Selection of Illustrations
The computer code used to create the images in this publication uses 75 input parameters to describe bedform morphology and behavior. To illustrate three values for each variable, in combination with three of every other variable, would require more than 1035 images; and the effect of varying some of the parameters would still be insufficiently illustrated. The computer images in this publication are not a random sample of the structures of such a thorough set of images. Some images were selected to illustrate the kinds of detailed cross-bedding interpretations that are possible; some illustrate useful interpretive techniques such as distinguishing transverse, oblique, and longitudinal bedforms; some demonstrate that grossly different structures are indistinguishable in some outcrop planes; some simulate existing structures and demonstrate that the behavior of bedforms must be different from what is commonly expected; some demonstrate the use of computer graphics as a research tool (by showing the results of repeated trial-and-error computer experiments that duplicate real examples of cross-bedding). Computer images that illustrate more complicated and random bedform behavior and morphology were generally not included in this compilation, because such images are so complicated that they are nearly as incomprehensible as the bedding that they simulate.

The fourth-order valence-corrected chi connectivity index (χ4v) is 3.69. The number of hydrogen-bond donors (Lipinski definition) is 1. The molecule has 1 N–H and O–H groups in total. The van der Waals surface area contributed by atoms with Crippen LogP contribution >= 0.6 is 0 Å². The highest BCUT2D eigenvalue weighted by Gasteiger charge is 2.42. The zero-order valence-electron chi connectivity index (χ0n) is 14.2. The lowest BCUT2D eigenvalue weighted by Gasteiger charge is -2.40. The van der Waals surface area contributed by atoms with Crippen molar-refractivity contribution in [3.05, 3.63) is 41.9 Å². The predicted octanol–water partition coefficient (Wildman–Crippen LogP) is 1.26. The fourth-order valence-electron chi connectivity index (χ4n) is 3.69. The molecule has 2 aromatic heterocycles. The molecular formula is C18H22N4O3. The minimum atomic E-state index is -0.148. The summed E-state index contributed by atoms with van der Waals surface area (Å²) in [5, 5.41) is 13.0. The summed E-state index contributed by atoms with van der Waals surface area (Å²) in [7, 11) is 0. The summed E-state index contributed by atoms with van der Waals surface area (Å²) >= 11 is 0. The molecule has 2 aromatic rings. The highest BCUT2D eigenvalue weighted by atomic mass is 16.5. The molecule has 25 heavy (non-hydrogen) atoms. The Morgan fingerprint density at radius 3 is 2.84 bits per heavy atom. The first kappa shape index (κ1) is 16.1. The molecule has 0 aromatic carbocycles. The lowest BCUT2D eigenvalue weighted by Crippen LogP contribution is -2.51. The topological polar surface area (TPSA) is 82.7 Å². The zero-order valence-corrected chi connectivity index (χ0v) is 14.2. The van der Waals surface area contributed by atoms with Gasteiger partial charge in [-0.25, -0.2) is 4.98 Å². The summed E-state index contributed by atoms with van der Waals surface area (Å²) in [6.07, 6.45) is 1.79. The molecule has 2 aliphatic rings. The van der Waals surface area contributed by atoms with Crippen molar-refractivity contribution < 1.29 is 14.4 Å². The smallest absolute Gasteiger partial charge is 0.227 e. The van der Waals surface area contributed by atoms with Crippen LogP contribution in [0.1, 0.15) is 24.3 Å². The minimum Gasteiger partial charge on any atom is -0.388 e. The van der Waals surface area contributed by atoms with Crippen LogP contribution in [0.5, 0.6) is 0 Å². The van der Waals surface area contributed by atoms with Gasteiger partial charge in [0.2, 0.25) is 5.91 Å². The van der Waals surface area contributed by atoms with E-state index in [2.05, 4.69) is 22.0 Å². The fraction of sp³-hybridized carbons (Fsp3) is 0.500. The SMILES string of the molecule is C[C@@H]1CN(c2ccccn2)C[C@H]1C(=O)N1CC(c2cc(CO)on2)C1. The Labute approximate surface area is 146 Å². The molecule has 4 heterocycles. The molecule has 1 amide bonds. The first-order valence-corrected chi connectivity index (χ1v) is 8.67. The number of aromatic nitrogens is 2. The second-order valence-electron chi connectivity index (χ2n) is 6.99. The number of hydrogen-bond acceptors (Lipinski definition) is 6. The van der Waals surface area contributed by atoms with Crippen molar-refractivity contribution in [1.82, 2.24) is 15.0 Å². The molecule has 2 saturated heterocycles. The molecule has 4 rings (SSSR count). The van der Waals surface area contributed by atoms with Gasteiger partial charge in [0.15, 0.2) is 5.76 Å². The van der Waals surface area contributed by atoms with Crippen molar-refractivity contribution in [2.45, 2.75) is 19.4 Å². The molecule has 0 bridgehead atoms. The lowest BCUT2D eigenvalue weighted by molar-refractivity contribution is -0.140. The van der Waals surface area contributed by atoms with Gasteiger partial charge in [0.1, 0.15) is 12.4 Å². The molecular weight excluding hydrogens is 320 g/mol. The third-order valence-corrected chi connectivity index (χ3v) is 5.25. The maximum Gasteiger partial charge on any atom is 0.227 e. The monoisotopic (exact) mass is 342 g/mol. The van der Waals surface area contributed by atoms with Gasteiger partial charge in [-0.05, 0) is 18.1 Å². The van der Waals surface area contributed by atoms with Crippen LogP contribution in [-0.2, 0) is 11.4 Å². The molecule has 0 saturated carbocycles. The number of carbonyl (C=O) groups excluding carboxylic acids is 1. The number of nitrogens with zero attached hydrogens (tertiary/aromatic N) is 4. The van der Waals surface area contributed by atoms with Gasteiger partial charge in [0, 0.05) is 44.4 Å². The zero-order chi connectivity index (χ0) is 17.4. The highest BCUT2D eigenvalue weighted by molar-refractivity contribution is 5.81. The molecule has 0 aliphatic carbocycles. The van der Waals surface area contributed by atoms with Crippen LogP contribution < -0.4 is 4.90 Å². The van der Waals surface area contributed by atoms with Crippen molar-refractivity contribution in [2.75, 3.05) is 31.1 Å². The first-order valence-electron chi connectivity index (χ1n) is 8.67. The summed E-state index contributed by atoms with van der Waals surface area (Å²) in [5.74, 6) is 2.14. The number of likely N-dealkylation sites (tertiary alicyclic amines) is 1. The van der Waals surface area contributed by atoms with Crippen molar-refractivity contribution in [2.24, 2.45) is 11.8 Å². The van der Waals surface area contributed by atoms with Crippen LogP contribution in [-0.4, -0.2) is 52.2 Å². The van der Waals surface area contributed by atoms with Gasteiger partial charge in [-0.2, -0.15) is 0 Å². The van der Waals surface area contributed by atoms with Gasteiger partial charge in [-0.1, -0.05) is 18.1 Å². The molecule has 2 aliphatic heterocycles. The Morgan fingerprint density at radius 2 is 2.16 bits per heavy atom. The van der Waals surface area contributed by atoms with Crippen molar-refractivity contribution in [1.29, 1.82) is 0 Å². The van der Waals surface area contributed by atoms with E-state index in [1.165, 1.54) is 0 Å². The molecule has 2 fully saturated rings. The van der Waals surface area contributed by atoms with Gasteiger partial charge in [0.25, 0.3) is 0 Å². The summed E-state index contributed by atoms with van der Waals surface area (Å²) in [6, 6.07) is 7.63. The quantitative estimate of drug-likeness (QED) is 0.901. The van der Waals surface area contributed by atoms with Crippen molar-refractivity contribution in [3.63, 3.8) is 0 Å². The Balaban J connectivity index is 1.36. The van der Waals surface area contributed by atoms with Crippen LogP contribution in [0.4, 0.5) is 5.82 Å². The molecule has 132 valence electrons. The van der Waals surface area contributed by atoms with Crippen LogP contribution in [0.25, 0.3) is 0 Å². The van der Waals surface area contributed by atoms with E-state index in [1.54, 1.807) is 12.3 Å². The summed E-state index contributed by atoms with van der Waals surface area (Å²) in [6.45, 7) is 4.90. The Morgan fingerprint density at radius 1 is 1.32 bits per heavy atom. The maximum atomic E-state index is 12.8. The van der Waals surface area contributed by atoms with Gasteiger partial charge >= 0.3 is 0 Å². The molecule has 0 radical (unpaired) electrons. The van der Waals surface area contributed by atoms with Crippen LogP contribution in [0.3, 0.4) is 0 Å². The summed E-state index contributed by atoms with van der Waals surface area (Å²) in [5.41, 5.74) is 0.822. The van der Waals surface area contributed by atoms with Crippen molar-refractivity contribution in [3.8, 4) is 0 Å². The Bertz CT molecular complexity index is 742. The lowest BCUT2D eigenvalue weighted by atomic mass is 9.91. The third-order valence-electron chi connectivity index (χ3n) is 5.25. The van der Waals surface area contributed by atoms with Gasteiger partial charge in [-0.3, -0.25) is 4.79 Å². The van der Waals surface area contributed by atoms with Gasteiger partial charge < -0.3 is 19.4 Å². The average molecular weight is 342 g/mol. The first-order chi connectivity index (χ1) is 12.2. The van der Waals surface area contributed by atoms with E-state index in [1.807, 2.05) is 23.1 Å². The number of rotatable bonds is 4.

In most of the computer simulations the angle of climb was adjusted so that the upper half of each bedform was eroded and the lower half was preserved. This angle of climb is probably higher than usual for most depositional situations and higher than is even possible in many situations (Rubin and Hunter, 1982).
Figures & Tables
The computer modeling that forms the basis for this publication was undertaken to relate the geometry of cross-bedding to the morphology and behavior of bedforms. Using computers for this purpose is necessary only because sedimentologists cannot adequately visualize the geometry arising when complex, changing surfaces move through space. Images range from the complicated, which will be of interest to sedimentologists who have had experience interpreting cross-bedding or studying the behavior of bedforms, to simpler illustrations the can convey an understanding of the origin of cross-bedding geometry even to those not experienced in the field.